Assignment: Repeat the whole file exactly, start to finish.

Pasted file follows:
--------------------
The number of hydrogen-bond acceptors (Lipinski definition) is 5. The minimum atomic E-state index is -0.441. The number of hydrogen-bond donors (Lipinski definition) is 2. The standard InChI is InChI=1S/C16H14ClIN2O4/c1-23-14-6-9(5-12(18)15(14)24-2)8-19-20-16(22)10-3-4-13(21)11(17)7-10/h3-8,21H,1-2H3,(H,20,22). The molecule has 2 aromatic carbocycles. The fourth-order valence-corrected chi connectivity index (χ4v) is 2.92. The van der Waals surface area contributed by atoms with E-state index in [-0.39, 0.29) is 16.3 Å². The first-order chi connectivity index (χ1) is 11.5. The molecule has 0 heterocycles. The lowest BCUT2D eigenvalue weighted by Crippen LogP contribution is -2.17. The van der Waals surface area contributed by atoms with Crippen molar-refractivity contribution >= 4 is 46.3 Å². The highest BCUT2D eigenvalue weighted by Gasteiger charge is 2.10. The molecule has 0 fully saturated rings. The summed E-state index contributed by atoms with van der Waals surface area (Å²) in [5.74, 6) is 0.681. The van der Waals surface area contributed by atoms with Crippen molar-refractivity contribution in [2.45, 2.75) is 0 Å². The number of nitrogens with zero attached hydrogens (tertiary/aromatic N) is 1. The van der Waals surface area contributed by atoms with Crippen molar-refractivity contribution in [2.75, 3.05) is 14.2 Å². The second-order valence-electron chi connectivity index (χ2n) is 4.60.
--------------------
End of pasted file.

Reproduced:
The number of hydrogen-bond acceptors (Lipinski definition) is 5. The minimum atomic E-state index is -0.441. The number of hydrogen-bond donors (Lipinski definition) is 2. The standard InChI is InChI=1S/C16H14ClIN2O4/c1-23-14-6-9(5-12(18)15(14)24-2)8-19-20-16(22)10-3-4-13(21)11(17)7-10/h3-8,21H,1-2H3,(H,20,22). The molecule has 2 aromatic carbocycles. The fourth-order valence-corrected chi connectivity index (χ4v) is 2.92. The van der Waals surface area contributed by atoms with E-state index in [-0.39, 0.29) is 16.3 Å². The first-order chi connectivity index (χ1) is 11.5. The molecule has 0 heterocycles. The lowest BCUT2D eigenvalue weighted by Crippen LogP contribution is -2.17. The van der Waals surface area contributed by atoms with Crippen molar-refractivity contribution >= 4 is 46.3 Å². The highest BCUT2D eigenvalue weighted by Gasteiger charge is 2.10. The molecule has 0 fully saturated rings. The summed E-state index contributed by atoms with van der Waals surface area (Å²) in [5.74, 6) is 0.681. The van der Waals surface area contributed by atoms with Crippen molar-refractivity contribution in [2.45, 2.75) is 0 Å². The number of nitrogens with zero attached hydrogens (tertiary/aromatic N) is 1. The van der Waals surface area contributed by atoms with Crippen molar-refractivity contribution in [2.75, 3.05) is 14.2 Å². The second-order valence-electron chi connectivity index (χ2n) is 4.60.